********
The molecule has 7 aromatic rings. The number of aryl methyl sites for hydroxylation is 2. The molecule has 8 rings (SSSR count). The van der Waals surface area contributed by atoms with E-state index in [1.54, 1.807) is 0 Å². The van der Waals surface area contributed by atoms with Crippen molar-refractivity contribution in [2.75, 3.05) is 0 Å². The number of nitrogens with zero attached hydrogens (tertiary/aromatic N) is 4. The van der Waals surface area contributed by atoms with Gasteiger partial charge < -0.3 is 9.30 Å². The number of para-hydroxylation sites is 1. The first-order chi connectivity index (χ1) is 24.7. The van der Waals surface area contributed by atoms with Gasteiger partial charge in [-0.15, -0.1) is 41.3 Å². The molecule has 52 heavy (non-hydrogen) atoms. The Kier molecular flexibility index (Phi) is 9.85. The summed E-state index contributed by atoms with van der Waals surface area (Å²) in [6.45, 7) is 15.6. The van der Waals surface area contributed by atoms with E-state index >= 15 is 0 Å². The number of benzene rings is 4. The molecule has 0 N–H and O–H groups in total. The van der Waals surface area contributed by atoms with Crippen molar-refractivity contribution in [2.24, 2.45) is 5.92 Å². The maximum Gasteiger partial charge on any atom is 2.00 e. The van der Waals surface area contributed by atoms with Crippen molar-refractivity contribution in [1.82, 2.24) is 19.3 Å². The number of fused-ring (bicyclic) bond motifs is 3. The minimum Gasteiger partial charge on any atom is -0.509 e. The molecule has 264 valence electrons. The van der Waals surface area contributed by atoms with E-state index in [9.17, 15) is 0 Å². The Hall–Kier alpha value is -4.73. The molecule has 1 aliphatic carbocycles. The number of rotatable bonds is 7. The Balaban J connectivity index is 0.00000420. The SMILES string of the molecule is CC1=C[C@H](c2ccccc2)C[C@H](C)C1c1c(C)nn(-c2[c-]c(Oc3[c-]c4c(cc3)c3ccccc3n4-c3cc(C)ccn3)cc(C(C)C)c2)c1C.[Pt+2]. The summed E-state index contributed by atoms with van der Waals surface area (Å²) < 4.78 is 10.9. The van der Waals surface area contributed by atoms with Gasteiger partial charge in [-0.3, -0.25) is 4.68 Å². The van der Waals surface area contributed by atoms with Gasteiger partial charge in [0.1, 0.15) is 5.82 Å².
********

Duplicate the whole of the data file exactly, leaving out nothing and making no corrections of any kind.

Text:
The molecule has 7 aromatic rings. The number of aryl methyl sites for hydroxylation is 2. The molecule has 8 rings (SSSR count). The van der Waals surface area contributed by atoms with E-state index in [1.54, 1.807) is 0 Å². The van der Waals surface area contributed by atoms with Crippen molar-refractivity contribution in [2.75, 3.05) is 0 Å². The number of nitrogens with zero attached hydrogens (tertiary/aromatic N) is 4. The van der Waals surface area contributed by atoms with Gasteiger partial charge < -0.3 is 9.30 Å². The number of para-hydroxylation sites is 1. The first-order chi connectivity index (χ1) is 24.7. The van der Waals surface area contributed by atoms with Gasteiger partial charge in [-0.15, -0.1) is 41.3 Å². The molecule has 52 heavy (non-hydrogen) atoms. The Kier molecular flexibility index (Phi) is 9.85. The summed E-state index contributed by atoms with van der Waals surface area (Å²) in [6.45, 7) is 15.6. The van der Waals surface area contributed by atoms with E-state index >= 15 is 0 Å². The number of benzene rings is 4. The molecule has 0 N–H and O–H groups in total. The van der Waals surface area contributed by atoms with Crippen molar-refractivity contribution in [2.24, 2.45) is 5.92 Å². The maximum Gasteiger partial charge on any atom is 2.00 e. The van der Waals surface area contributed by atoms with Crippen molar-refractivity contribution in [1.82, 2.24) is 19.3 Å². The number of fused-ring (bicyclic) bond motifs is 3. The minimum Gasteiger partial charge on any atom is -0.509 e. The molecule has 264 valence electrons. The van der Waals surface area contributed by atoms with E-state index in [9.17, 15) is 0 Å². The Hall–Kier alpha value is -4.73. The molecule has 1 aliphatic carbocycles. The number of rotatable bonds is 7. The Balaban J connectivity index is 0.00000420. The SMILES string of the molecule is CC1=C[C@H](c2ccccc2)C[C@H](C)C1c1c(C)nn(-c2[c-]c(Oc3[c-]c4c(cc3)c3ccccc3n4-c3cc(C)ccn3)cc(C(C)C)c2)c1C.[Pt+2]. The summed E-state index contributed by atoms with van der Waals surface area (Å²) < 4.78 is 10.9. The van der Waals surface area contributed by atoms with Gasteiger partial charge in [-0.3, -0.25) is 4.68 Å². The van der Waals surface area contributed by atoms with Gasteiger partial charge in [0.1, 0.15) is 5.82 Å².